Co Creation: this article describes Co-Creation, popularized by C. K. Prahalad and Venkat Ramaswamy in a practical way. After reading you will understand the basics of this powerful strategy tool.
What is Co-Creation?
Consumers are gaining the upper hand, demanding that organisations work in a customer-orientated fashion and provide a high level customer satisfaction.
More and more producers see the benefit of this, giving consumers the opportunity to influence part of the production process and involve them by listening to their ideas. This way, consumers are able to print an individual stamp on the products/services they consume.
This is known as Co-Creation; an intimate form of cooperation with customers. The supplier/ producer listens to the customer and takes on their ideas and creative involvement. The consumer plays an active role in the final product by doing so. This productive cooperation leads to a rise in value.
The concept of involving consumers in the production process was first described in an academic paper in 1979. Later, more researchers followed this lead, such as John Czepiel. He suggested in a 1990 study that customer involvement and customer participation in production processes can lead to higher customer satisfaction.
In 1993, an article by R. Normann and R. Ramimez appeared, suggesting that successful companies do not focus on themselves or on the industry, but on the customer. In 1995, a disclaimer was made by Michael Schrage: not all customers have the ability to bring valuable knowledge to a company.
The term co-creation was eventually proposed in strategy form in 1996 and 1999. In Reinventing Value Propositions, Kambil, Ginsberg and Bloch presented co-creation as a practical strategy for transforming customer collaborations into something of value. Three years later, Co-Creation: a New Source of Value was published.
C. K. Prahalad and Venkat Ramaswamy developed the concept further and popularized it by publishing a scientific article in the Harvard Business Review (2000), which directly became a worldwide hit.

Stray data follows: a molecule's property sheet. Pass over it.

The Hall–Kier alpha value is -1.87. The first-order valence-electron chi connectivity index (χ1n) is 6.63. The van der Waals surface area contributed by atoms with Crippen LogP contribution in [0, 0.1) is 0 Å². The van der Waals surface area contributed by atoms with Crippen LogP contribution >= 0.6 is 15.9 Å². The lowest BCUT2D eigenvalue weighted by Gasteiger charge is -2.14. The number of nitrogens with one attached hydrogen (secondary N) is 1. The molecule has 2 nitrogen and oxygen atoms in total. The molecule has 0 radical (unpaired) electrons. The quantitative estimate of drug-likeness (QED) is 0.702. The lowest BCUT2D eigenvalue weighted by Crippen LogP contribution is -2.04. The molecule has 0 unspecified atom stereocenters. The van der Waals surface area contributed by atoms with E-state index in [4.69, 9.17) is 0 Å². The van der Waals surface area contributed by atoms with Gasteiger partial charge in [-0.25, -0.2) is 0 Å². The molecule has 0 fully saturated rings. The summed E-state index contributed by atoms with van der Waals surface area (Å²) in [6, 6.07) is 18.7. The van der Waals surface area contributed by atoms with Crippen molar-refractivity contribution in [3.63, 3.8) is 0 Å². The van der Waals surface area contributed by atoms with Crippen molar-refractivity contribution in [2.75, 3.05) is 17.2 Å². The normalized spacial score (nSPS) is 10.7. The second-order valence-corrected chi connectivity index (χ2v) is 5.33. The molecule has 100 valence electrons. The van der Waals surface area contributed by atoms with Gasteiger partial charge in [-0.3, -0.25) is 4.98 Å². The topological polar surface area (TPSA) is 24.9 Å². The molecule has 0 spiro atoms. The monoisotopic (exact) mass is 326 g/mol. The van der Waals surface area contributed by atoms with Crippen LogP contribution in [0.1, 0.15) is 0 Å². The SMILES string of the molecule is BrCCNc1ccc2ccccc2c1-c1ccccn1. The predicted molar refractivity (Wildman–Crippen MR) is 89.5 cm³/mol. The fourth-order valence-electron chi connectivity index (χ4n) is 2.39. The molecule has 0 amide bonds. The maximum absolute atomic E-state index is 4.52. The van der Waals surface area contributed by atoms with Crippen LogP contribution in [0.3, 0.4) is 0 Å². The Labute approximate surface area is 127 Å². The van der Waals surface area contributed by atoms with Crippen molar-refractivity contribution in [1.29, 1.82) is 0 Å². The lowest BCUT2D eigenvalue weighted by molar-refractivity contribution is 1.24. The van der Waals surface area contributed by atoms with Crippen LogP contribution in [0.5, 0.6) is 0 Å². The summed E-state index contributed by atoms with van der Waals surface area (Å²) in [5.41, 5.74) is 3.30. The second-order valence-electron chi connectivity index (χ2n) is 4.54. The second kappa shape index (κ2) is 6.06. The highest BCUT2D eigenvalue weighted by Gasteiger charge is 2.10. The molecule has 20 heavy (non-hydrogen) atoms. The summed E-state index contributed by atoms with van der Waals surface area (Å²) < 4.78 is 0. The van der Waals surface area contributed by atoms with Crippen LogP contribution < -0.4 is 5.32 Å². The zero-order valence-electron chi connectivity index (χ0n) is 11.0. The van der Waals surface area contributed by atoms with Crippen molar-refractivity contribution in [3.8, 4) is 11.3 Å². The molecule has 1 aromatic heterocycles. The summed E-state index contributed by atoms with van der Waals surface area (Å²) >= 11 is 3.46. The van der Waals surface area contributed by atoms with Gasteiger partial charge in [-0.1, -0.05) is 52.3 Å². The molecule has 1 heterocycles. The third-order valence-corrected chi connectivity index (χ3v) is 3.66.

They developed this concept together with empiric research and published their further developed concept in the famous book The Future of Competition (2004).
Co-Creation is a form of collaboration, with all participants having influence on the production process and final product. The consumer is able to contribute in the development of a product.
Co-Creation adds extra economic value to businesses, especially young consumers have evolved new habits and want more involvement towards the final product. Continuous contact and dialogue between consumer and product is important. An element commonly found in co-creation is consumer dialogue, for example through social media.
In order for Co-Creation to be fruitful, there must be equivalence, reciprocity, openness and trust in the relationship between producer and consumer. Co-Creation is also very useful in solving complex issues and realising change.
Different forms of co creation can be distinguished, based on collaboration type and consumers participation:
The producer presents product ideas to the consumer from which a choice can be made. This way the consumer takes over parts of the production process. For example, uploading photos to create an individual photo album or online tickets for the theatre where you can book seats and print tickets yourself.